We were all good mechanics. Most of those cars ran real good. They didn't look all that good, but they were pretty sound automobiles. We could make that trip from Tampa to Los Angeles in 54 hours, me and Art Malone and me and Connie Swindle. And we did it many times just like that.
It was fun. And Kenny's right, it was the '80s when everything changed and the big corporate sponsors came on board, then it got to be stressful. It was not stressful up until then. It was just a fun thing, and we were having a heal hell of a time doing it.
Q: When you talk about cost reduction, safety, slowing the cars down, are you gentlemen okay with the fact that the Winternationals and all the races are run in Top Fuel and Funny Car (1,000-foot) rather than a quarter of a mile? And do you see a need to go back to a quarter of a mile at some point?
KENNY BERNSTEIN: I'm comfortable with it in the safety aspect of where we were going before we made this reduction. And I think the racing today is closer than ever. I think there are some good sides to it, and the not so good. The not so good is you very seldom will see a car pass somebody at the finish line like you did when it was a quarter mile when someone's car would give up and you would sneak by them, because 1,000 foot comes up awful quick.
It has put more pressure on drivers. They've got to be on their toes on the starting line because it's such an advantage if you happen to be a good leaver.
I think safety-wise it was the smart thing to do at the time. I don't have a problem with it today. Could we go back to quarter mile racing? Yeah, if the safety was there. In other words if you could bring the cars under control and make them not destroy themselves at the last 300 feet and run 300. All you have to do is run 300 miles an hour for the fans, 301.
It doesn't matter if it's 320. None of us knows the difference other than the fact that the number comes on the board. So I'm good with the 1,000 foot, and all safety aspects. I think it's made for good racing.
I think traditionally it's not good, of course, like the quarter mile. But it needs to be a safe quarter mile if they possibly can. I'm not sure that we can get there under what I see right now.
DON GARLITS: I concur with Kenny. When they went to the 1,000 foot I was for it 100%. But I was under the impression it was going to be a short-term deal until they got engines under control. Crew chiefs under control, I guess I should say. They're the ones that are turning the knobs and that's what needs to be done.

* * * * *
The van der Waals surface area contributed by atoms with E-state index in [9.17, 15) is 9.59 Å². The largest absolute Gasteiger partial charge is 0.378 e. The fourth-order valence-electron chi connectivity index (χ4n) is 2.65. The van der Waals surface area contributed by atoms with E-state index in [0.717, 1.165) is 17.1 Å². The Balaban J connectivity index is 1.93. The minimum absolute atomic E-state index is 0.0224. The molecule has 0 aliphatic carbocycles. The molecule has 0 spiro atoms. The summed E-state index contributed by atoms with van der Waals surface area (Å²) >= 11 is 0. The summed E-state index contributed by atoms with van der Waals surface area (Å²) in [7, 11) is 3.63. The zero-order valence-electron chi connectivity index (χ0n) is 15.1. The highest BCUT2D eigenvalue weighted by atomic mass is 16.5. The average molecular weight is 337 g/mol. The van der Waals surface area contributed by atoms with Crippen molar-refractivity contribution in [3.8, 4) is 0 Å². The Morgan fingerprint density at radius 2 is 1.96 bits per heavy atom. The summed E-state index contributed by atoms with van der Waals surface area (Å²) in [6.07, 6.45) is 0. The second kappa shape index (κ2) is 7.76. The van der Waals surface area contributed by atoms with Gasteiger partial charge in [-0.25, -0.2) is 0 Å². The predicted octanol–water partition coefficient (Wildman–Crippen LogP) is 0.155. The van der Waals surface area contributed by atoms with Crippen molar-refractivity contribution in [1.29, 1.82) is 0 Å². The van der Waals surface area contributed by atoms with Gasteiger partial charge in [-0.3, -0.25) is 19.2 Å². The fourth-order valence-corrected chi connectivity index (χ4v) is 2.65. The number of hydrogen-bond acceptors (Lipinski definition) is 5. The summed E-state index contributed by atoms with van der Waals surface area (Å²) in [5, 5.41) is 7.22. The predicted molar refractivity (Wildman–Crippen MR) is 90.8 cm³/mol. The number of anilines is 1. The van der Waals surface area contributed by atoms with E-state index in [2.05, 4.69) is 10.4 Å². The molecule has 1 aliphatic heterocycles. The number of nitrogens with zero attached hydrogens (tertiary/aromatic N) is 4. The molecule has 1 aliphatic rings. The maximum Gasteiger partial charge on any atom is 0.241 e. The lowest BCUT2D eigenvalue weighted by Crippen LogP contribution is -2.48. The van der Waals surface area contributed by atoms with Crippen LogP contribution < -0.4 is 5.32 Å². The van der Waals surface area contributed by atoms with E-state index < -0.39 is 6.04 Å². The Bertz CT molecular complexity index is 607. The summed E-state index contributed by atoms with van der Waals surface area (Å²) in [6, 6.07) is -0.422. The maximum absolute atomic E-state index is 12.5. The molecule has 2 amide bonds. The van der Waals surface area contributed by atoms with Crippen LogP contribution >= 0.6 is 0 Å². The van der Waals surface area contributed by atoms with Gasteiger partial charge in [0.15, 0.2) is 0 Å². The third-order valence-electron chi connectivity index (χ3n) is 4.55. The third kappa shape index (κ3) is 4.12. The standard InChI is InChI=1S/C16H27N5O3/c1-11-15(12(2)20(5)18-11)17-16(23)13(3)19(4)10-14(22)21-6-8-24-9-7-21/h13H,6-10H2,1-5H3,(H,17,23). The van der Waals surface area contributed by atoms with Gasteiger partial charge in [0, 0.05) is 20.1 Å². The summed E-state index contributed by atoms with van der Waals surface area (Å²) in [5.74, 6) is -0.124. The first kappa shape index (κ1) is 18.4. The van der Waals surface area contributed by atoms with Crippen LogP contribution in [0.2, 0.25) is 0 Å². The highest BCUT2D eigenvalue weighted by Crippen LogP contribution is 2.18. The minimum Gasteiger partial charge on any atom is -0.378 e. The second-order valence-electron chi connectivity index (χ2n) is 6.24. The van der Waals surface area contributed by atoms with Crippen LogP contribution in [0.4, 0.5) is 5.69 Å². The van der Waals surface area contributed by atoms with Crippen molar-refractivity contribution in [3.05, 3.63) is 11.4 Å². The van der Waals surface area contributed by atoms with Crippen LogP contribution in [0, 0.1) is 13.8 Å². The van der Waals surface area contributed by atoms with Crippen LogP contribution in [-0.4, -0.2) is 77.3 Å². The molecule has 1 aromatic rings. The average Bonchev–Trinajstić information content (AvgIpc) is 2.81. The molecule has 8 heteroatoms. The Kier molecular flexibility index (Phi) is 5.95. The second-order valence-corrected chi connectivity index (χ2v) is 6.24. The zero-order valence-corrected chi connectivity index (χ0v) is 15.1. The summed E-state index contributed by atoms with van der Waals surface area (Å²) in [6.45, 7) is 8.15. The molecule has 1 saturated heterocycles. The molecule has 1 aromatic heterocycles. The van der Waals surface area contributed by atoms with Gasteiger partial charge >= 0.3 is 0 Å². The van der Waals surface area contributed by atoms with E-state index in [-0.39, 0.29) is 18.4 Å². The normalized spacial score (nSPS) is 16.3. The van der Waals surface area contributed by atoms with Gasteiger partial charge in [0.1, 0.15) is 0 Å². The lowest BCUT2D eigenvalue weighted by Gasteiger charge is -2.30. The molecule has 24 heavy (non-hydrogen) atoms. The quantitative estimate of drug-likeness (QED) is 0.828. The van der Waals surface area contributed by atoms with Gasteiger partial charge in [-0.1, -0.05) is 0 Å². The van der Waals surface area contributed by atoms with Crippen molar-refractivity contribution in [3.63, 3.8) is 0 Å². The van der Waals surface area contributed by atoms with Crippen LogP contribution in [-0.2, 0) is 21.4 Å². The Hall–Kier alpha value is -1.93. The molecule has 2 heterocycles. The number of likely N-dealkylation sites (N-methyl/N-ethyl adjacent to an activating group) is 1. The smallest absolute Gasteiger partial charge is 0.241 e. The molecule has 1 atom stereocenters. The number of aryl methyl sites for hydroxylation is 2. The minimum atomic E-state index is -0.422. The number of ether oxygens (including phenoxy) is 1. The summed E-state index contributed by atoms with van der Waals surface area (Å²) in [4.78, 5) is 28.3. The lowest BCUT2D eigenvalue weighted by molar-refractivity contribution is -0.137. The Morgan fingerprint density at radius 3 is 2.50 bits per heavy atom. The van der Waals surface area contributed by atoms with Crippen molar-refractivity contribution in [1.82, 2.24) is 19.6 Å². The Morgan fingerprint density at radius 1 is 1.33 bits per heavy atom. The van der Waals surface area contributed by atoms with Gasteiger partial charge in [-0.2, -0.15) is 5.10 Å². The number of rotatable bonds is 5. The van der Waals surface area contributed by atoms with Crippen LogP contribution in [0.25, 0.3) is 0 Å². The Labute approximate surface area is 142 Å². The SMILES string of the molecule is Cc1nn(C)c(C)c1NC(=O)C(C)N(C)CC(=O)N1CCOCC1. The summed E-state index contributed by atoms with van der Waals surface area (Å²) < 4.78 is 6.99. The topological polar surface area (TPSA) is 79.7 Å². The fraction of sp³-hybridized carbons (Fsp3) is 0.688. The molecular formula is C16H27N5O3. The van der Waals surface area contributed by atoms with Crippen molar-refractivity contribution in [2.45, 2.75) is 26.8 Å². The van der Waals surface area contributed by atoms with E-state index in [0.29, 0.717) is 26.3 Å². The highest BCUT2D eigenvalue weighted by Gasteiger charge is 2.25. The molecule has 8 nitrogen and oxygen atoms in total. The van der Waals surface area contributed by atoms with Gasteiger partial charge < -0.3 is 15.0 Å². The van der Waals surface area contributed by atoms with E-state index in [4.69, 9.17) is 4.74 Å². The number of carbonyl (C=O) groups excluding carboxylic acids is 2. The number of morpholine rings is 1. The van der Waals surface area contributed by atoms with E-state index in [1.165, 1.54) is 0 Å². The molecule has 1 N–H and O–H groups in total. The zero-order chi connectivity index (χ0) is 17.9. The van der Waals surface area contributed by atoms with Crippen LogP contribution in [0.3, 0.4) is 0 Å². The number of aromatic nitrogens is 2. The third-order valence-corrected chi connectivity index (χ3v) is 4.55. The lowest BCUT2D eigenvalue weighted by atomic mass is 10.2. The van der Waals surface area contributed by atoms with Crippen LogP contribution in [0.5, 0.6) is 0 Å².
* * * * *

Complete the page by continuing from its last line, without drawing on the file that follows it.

They need to put some strict rules in there. Because I've sat up in the stands at several events now with the fans that don't like the 1,000-foot racing. Now if everybody was racing 1,000-foot, it would be different. But they see this big finish line down there with the scoreboards and they see these Funny Cars shutting off early, they think. Well, they're shutting off at the 1,000-foot mark, but it does look like it's shutting on off early because the scoreboards and the rest of the cars are going further.
And I think NHRA does need to address that. I think we should go back to quarter mile racing, and put some very strict limitations on the dragsters. And Kenny's 100% right. Let them go 300, 301, 299. When somebody put a 300 on the board, that would be good. Mostly they'd run 295, 296 right in there. They don't need to go 320. He's right. You can't tell the difference.
If it wasn't for the scoreboards, in fact, my personal opinion the scoreboards are one of the worst things to ever happen to the sport. I look at the cars leave the line, I'm sitting in the stands. All of the fans. Here come the dragsters down the track, realtime, and everybody turns to look at the scoreboards. It's ridiculous. But that's the way it is, you know. It's one of those things that just happen to us. We didn't realize it was happening.